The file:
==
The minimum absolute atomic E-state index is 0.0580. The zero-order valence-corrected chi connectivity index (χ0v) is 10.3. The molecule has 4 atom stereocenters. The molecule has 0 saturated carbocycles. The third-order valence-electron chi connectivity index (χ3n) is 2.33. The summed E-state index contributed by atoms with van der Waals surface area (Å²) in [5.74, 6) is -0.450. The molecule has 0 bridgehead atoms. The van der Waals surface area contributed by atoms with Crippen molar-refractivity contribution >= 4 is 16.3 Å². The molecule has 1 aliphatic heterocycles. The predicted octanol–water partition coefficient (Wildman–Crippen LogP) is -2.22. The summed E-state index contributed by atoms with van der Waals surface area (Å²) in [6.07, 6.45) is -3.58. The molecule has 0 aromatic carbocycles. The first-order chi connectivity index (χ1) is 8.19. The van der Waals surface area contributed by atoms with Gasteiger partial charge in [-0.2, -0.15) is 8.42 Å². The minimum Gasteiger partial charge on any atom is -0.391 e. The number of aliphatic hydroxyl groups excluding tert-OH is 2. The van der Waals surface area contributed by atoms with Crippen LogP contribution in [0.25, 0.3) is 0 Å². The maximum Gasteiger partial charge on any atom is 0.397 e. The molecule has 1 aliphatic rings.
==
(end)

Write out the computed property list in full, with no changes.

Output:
The minimum absolute atomic E-state index is 0.0580. The zero-order valence-corrected chi connectivity index (χ0v) is 10.3. The molecule has 4 atom stereocenters. The molecule has 0 saturated carbocycles. The third-order valence-electron chi connectivity index (χ3n) is 2.33. The summed E-state index contributed by atoms with van der Waals surface area (Å²) in [5.74, 6) is -0.450. The molecule has 0 bridgehead atoms. The van der Waals surface area contributed by atoms with Crippen molar-refractivity contribution >= 4 is 16.3 Å². The molecule has 1 aliphatic heterocycles. The predicted octanol–water partition coefficient (Wildman–Crippen LogP) is -2.22. The summed E-state index contributed by atoms with van der Waals surface area (Å²) in [6.07, 6.45) is -3.58. The molecule has 0 aromatic carbocycles. The first-order chi connectivity index (χ1) is 8.19. The van der Waals surface area contributed by atoms with Gasteiger partial charge in [-0.2, -0.15) is 8.42 Å². The minimum Gasteiger partial charge on any atom is -0.391 e. The number of aliphatic hydroxyl groups excluding tert-OH is 2. The van der Waals surface area contributed by atoms with Crippen LogP contribution in [0.25, 0.3) is 0 Å². The maximum Gasteiger partial charge on any atom is 0.397 e. The molecule has 1 aliphatic rings.